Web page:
Hear the Conversation 15:05 min – 8.6 mb mp3
Whorf was attracted to MSU and WKAR partly because he spent time at KBIA, the University of Missouri’s public radio outlet, for nearly 10 years and always felt like he would return to that environment.
In today’s multimedia, on-demand world, WKAR “has to be everywhere all the time,” says Whorf. “People want to see what we’re doing on the air, too, through photos and videos.”
Whorf says that radio listening in this setting is “not a huge growth area” but says that “public radio remains strong and that WKAR’s web content has grown tremendously.”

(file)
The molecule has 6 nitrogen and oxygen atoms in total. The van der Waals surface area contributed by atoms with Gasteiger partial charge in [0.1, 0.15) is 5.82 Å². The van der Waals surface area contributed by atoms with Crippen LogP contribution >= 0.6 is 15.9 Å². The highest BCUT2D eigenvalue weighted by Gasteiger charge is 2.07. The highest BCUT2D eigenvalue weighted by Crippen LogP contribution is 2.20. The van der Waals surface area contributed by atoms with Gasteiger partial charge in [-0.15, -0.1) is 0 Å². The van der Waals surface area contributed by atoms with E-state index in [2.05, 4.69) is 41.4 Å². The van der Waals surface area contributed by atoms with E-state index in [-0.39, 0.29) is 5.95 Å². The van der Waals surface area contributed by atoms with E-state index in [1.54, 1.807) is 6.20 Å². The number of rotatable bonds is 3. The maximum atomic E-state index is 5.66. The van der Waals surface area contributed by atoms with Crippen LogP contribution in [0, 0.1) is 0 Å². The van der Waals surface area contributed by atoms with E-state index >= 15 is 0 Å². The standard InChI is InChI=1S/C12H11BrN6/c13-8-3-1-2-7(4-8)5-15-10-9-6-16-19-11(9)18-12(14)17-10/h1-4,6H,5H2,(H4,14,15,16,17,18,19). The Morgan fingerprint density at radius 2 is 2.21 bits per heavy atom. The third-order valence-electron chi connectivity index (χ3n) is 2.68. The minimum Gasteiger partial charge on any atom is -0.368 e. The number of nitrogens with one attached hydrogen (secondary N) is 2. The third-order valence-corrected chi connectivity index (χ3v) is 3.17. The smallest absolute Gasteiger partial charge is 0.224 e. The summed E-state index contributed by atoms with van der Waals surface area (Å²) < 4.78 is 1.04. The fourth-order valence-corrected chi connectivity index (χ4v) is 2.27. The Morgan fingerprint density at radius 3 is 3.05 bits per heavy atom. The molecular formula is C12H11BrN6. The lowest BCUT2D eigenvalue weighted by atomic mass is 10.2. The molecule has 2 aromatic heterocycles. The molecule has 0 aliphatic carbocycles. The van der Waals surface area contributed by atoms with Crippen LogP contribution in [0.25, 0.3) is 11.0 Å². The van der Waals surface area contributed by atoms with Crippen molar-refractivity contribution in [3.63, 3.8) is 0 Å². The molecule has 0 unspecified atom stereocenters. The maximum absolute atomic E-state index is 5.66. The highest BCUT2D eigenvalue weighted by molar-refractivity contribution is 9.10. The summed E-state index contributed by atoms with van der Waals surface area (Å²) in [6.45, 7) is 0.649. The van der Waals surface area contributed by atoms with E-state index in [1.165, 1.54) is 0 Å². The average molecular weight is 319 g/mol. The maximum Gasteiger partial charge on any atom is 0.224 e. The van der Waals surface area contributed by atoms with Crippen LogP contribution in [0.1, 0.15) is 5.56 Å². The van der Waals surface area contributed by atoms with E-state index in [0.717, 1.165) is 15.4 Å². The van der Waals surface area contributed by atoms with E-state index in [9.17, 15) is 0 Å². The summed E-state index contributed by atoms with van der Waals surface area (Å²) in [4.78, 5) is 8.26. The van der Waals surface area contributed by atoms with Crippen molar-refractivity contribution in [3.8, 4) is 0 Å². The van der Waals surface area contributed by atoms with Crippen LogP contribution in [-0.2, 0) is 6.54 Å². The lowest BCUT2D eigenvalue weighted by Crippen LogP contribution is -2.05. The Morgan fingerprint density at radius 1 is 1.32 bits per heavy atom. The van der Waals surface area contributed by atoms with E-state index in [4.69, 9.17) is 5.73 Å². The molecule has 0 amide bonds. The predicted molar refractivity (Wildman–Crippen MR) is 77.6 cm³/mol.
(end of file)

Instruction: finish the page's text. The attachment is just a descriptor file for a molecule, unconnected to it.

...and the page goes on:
To stay relevant, Whorf says WKAR “needs to sound and look like MSU, Greater Lansing, mid-Michigan and anything between the Great Lakes.” He adds that “we can’t just play CDs or turn on the NPR network.”
An example if this emphasis on hyper-local programming is the new Current State program.
“We think it’s the right program at the right time,” says Whorf. “And we hope it will become almost required listening for people who are curious and caring about where we live.”
And rest easy classical music fans. Whorf says classical music programming is “definitely” part of WKAR’s future. “We’ll be more local in our music programming, too, and feature MSU and other local music.
“We have to be about us,” says Whorf.